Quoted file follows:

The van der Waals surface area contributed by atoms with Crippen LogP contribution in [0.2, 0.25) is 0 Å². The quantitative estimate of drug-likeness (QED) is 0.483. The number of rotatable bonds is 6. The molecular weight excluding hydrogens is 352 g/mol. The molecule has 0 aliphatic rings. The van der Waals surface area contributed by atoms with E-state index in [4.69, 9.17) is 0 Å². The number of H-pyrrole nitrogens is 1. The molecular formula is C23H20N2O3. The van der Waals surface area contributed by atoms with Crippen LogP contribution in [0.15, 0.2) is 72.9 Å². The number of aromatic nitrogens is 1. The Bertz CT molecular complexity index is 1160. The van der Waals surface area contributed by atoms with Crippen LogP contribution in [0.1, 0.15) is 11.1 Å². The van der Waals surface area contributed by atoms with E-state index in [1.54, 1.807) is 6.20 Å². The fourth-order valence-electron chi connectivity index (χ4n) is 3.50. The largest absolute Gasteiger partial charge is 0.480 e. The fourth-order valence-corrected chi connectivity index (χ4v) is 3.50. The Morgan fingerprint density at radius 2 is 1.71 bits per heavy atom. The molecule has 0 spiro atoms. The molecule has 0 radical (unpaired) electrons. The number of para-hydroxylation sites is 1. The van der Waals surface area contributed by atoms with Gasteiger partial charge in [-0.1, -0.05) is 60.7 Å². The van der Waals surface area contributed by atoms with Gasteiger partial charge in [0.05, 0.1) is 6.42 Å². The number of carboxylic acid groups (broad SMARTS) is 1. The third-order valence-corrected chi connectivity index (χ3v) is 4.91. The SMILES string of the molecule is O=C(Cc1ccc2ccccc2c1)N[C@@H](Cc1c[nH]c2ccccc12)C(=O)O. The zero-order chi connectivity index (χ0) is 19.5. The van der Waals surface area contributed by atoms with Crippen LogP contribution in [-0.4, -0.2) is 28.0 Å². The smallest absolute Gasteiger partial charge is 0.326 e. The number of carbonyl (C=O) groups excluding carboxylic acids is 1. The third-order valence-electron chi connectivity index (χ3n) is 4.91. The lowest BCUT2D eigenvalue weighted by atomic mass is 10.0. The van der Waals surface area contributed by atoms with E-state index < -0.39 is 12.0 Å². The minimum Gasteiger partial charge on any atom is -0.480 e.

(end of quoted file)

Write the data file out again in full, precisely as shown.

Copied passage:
The van der Waals surface area contributed by atoms with Crippen LogP contribution in [0.2, 0.25) is 0 Å². The quantitative estimate of drug-likeness (QED) is 0.483. The number of rotatable bonds is 6. The molecular weight excluding hydrogens is 352 g/mol. The molecule has 0 aliphatic rings. The van der Waals surface area contributed by atoms with E-state index in [4.69, 9.17) is 0 Å². The number of H-pyrrole nitrogens is 1. The molecular formula is C23H20N2O3. The van der Waals surface area contributed by atoms with Crippen LogP contribution in [0.15, 0.2) is 72.9 Å². The number of aromatic nitrogens is 1. The Bertz CT molecular complexity index is 1160. The van der Waals surface area contributed by atoms with Crippen LogP contribution in [0.1, 0.15) is 11.1 Å². The van der Waals surface area contributed by atoms with E-state index in [1.54, 1.807) is 6.20 Å². The fourth-order valence-electron chi connectivity index (χ4n) is 3.50. The largest absolute Gasteiger partial charge is 0.480 e. The fourth-order valence-corrected chi connectivity index (χ4v) is 3.50. The Morgan fingerprint density at radius 2 is 1.71 bits per heavy atom. The molecule has 0 spiro atoms. The molecule has 0 radical (unpaired) electrons. The number of para-hydroxylation sites is 1. The van der Waals surface area contributed by atoms with Gasteiger partial charge in [-0.1, -0.05) is 60.7 Å². The van der Waals surface area contributed by atoms with Gasteiger partial charge in [0.05, 0.1) is 6.42 Å². The number of carboxylic acid groups (broad SMARTS) is 1. The third-order valence-corrected chi connectivity index (χ3v) is 4.91. The SMILES string of the molecule is O=C(Cc1ccc2ccccc2c1)N[C@@H](Cc1c[nH]c2ccccc12)C(=O)O. The zero-order chi connectivity index (χ0) is 19.5. The van der Waals surface area contributed by atoms with Crippen LogP contribution in [-0.4, -0.2) is 28.0 Å². The smallest absolute Gasteiger partial charge is 0.326 e. The number of carbonyl (C=O) groups excluding carboxylic acids is 1. The third-order valence-electron chi connectivity index (χ3n) is 4.91. The lowest BCUT2D eigenvalue weighted by atomic mass is 10.0. The van der Waals surface area contributed by atoms with E-state index < -0.39 is 12.0 Å². The minimum Gasteiger partial charge on any atom is -0.480 e.